Is not the way of heaven like the stretching of a bow?
The high it presses down,
The low it lifts up;
The excessive it takes from,
The deficient it gives to.
It is the way of heaven to take from what has in excess in order to make good
what is deficient. The way of man is otherwise. It takes from those who are in
want in order to offer this to those who already have more than enough. Who is
there that can take what he himself has in excess and offer this to the empire?
Only he who has the way.
I can’t give up what I have in excess if I don’t feel there is an excess. I cling to what I have to make up for my lack of the way. It seems a simple matter of balance. When I lack a sense of the way, I’m less secure and then look to various attachments to give me a ‘placebo’ security. I not only cling to stuff, but also opinions, ideals, likes and dislikes.
This helps me look more kindly upon life. My first reaction is—shame upon man for being so self-centered and greedy. But, then I realize such behavior is a result of being separated from the way. We are desperately trying to make up for the isolation we feel. And, of course nothing ever changes for us because all such clinging can never replace the security which the way gives.
Man’s pursuit of greater physical comfort and security over the past million years has increasingly isolated us from the way of heaven. It seems a bit of a vicious circle—the more isolated we become from nature, the more insecure we are which drives us to acquire still greater physical comfort and security. It is ironic, furthermore, that the only time we really appreciate what we have gained is when it is withdrawn—yet, the sense of isolation that results from this quest is with us constantly.
I used to harbor great disdain for this way of man. To take from those in want seemed despicable. Of course, I conveniently rationalized my own participation in this. It’s clear to me now that such greed is just a symptom of man’s isolation. We left natures ‘garden of Eden’ in our pursuit of tools, but it occurred so slowly, over millennia, that we never realized what we were giving up. And now that our tools have given us great comfort and security, can we give up some and offer this to the empire? If we had free choice like we believe we do, we could. Alas, we are more hapless victims of our own good fortune and intellect than we are masters of it.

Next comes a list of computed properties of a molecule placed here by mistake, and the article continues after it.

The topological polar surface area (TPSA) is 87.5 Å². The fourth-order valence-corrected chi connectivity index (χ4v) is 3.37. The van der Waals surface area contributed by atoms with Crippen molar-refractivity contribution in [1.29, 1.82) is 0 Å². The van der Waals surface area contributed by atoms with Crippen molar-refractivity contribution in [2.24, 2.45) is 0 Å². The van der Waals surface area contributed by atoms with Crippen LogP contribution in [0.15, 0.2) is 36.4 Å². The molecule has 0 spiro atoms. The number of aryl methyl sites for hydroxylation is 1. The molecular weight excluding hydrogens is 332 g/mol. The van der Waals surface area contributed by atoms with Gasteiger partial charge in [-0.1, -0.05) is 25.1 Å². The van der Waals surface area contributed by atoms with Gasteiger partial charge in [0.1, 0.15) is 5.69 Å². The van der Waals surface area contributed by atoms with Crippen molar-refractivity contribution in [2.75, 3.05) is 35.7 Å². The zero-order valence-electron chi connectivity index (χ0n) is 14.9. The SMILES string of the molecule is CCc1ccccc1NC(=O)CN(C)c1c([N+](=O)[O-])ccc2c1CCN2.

The way of heaven in the Taoist sense reminds me of Buddha’s Middle Path. This is what I experience when the excessive I take from and the deficient I give to. What pulls me away from this into excess? Desire, in all its myriad forms and degrees.
Therefore the sage benefits them yet exacts no gratitude,
Accomplishes his task yet lays claim to no merit.
Is this not because he does not wish to be considered a better man than others?
Society functions through the dynamics of give and take. It uses merit and gratitude as levers to keep its tribal system working. Then the circumstances of civilization amplify and institutionalize this. Is pointing out that the sage benefits them yet exacts no gratitude Taoism’s way of saying that we have become over-civilized and we need to back off?
I have a two fold nature. Deep down I do not wish to be considered a better man than others? My more instinctual tribal nature is otherwise. When it is active, I judge others, compete and struggle to be higher in the pecking order. I regard the former as my sage nature. When this governs, I lay claim to no merit. This is one benefit of growing older. My competitive nature is quieting down which allows me to listen to my sage nature.
Youth sees itself as unique—at least I did. And, youth does things to enhance that sense—odd clothes, jewelry, music, politics. Considering myself different from others is not different from considered myself a better man than others. Our sage outlook emerges as we age.
Doesn’t human kind as a whole wish to be considered a better SPECIE than others. So it’s no wonder that we as individuals inherit this self-centric trait from birth. This correlates to the Christian ‘original sin’, I suppose. As we grow up and find the sage within we are able to see through this illusion.
Any expectation of gratitude reveals the true object of my benevolence—me! In the same sort of way, I need to lay claim to merit when I’m insecure about my own worthiness. Thus, our specie must harbor a deep seated insecurity which drives our claim of superiority (“merit”) as a specie.